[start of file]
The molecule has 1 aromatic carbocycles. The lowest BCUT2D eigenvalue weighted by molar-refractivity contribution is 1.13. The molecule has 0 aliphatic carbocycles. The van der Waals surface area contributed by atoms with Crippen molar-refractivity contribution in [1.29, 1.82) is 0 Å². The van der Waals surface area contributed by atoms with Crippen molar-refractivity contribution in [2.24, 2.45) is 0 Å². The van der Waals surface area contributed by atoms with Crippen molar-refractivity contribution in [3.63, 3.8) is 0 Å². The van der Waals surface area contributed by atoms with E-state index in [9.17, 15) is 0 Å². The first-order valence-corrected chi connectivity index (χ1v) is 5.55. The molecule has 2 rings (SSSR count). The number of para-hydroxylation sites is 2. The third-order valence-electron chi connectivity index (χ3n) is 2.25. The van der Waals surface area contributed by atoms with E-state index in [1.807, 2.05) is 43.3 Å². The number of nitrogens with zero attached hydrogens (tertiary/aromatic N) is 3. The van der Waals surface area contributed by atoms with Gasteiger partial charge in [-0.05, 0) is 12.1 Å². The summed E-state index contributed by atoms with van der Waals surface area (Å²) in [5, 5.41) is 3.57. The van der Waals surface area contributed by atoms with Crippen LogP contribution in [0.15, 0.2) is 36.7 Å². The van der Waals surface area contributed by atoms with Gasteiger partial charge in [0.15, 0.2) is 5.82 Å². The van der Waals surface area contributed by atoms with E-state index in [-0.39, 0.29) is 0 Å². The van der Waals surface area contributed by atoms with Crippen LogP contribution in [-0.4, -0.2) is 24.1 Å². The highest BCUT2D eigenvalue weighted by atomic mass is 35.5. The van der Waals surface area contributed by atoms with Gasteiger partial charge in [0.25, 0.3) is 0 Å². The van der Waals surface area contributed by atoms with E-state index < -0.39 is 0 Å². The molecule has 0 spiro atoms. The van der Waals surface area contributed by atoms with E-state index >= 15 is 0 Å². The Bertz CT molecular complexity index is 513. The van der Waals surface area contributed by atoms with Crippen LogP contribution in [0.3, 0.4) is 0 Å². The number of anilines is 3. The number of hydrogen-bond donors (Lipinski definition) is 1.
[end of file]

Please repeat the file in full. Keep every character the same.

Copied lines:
The molecule has 1 aromatic carbocycles. The lowest BCUT2D eigenvalue weighted by molar-refractivity contribution is 1.13. The molecule has 0 aliphatic carbocycles. The van der Waals surface area contributed by atoms with Crippen molar-refractivity contribution in [1.29, 1.82) is 0 Å². The van der Waals surface area contributed by atoms with Crippen molar-refractivity contribution in [2.24, 2.45) is 0 Å². The van der Waals surface area contributed by atoms with Crippen molar-refractivity contribution in [3.63, 3.8) is 0 Å². The van der Waals surface area contributed by atoms with E-state index in [9.17, 15) is 0 Å². The first-order valence-corrected chi connectivity index (χ1v) is 5.55. The molecule has 2 rings (SSSR count). The number of para-hydroxylation sites is 2. The third-order valence-electron chi connectivity index (χ3n) is 2.25. The van der Waals surface area contributed by atoms with E-state index in [1.807, 2.05) is 43.3 Å². The number of nitrogens with zero attached hydrogens (tertiary/aromatic N) is 3. The van der Waals surface area contributed by atoms with Gasteiger partial charge in [-0.05, 0) is 12.1 Å². The summed E-state index contributed by atoms with van der Waals surface area (Å²) in [5, 5.41) is 3.57. The van der Waals surface area contributed by atoms with Crippen LogP contribution in [0.15, 0.2) is 36.7 Å². The van der Waals surface area contributed by atoms with Gasteiger partial charge in [0.15, 0.2) is 5.82 Å². The van der Waals surface area contributed by atoms with E-state index in [-0.39, 0.29) is 0 Å². The van der Waals surface area contributed by atoms with Crippen LogP contribution in [-0.4, -0.2) is 24.1 Å². The highest BCUT2D eigenvalue weighted by atomic mass is 35.5. The van der Waals surface area contributed by atoms with Gasteiger partial charge in [0.25, 0.3) is 0 Å². The van der Waals surface area contributed by atoms with E-state index < -0.39 is 0 Å². The molecule has 0 spiro atoms. The van der Waals surface area contributed by atoms with E-state index >= 15 is 0 Å². The Bertz CT molecular complexity index is 513. The van der Waals surface area contributed by atoms with Crippen LogP contribution in [0.3, 0.4) is 0 Å². The number of anilines is 3. The number of hydrogen-bond donors (Lipinski definition) is 1.